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Gdańsk

Gdańsk (gədänskˈ) [key], formerly Danzig dănˈsĭg, city (1993 est. pop. 466,700), capital of Pomorskie prov., N Poland, on a branch of the Vistula and on the Gulf of Gdańsk. One of the chief Polish ports on the Baltic Sea, it is a leading industrial and communications center. It has important mechanical-engineering, machine-building, chemical, and metallurgical industries. Sawmilling, food processing, and light manufacturing are also important. Its once-famous shipyard is no longer state-owned and was nearly closed in 1996; it continues shipbuilding on a smaller scale. There are two port areas; one is at Nowy Port (Neufahrwasser), a northern suburb, and the other, Port Połnocny, was completed in 1975. The port cities of Gdańsk and Gdynia and the nearby resort of Sopot are administered as a single city. Gdańsk has numerous educational and cultural facilities. Historic landmarks include the Gothic Church of St. Mary (1343).

A Slavic settlement, Gdańsk was first mentioned in 997. It soon became the capital of Pomerelia (see Pomerania). After its settlement by German merchants, it joined (13th cent.) the Hanseatic League and developed as an important Baltic trading port. In 1308 it was conquered by the Teutonic Knights and became an object of struggle between them and Poland. Pomerelia and Gdańsk passed to Poland in 1466. Gdańsk was granted local autonomy under the Polish crown. In 1576, Gdańsk withstood a siege by Stephen Báthory and thus preserved its established privileges against domination by the Polish crown.

After the Thirty Years War the city began to decline. In the War of the Polish Succession, King Stanislaus I took refuge in Gdańsk until it fell (1734) after a heroic defense. The first partition of Poland in 1772 made Gdańsk a free city; the second partition (1793) gave it to Prussia.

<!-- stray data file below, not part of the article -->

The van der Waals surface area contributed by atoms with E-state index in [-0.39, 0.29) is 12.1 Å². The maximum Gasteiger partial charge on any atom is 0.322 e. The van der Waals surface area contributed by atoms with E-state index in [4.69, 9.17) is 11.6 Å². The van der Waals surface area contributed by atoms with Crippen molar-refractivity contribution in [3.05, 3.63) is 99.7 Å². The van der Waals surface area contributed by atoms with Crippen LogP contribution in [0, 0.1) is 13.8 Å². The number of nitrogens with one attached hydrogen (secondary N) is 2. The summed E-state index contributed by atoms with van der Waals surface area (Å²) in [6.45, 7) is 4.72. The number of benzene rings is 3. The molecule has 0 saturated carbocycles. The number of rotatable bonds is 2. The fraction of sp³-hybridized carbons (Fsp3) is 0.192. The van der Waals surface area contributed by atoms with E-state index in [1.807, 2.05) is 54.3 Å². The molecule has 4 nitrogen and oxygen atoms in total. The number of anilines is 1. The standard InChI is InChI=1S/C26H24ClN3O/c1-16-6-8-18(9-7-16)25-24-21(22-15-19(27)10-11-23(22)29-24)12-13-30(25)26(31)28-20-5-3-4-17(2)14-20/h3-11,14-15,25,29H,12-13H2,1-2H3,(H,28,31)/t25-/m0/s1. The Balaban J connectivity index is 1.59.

Napoleon I restored its status as a free city (1807). Reverting to Prussia in 1814, it was fortified and, as Danzig, was the provincial capital of West Prussia until 1919, when by the Treaty of Versailles it once more became a free city with its own legislature. In order to give the newly reestablished nation of Poland a seaport, Danzig was included in the Polish customs territory and was placed under a high commissioner appointed by the League of Nations.

As the League's authority waned after 1935, Gdańsk came under Nazi control. Hitler's demand (1939) for the city's return to Germany was the principal immediate excuse for the German invasion of Poland and thus of World War II. Gdańsk was annexed to Germany from Sept. 1, 1939, until its fall to the Soviet army early in 1945. The Allies returned the city to Poland, which restored the name Gdańsk. In 1970 workers' grievances sparked riots in Gdańsk that spread to other cities and led to changes in Poland's national leadership. Further labor unrest in the Gdańsk shipyard led to the formation of the Solidarity union in 1980.

The Columbia Electronic Encyclopedia, 6th ed. Copyright © 2012, Columbia University Press. All rights reserved.

See more Encyclopedia articles on: Polish Political Geography


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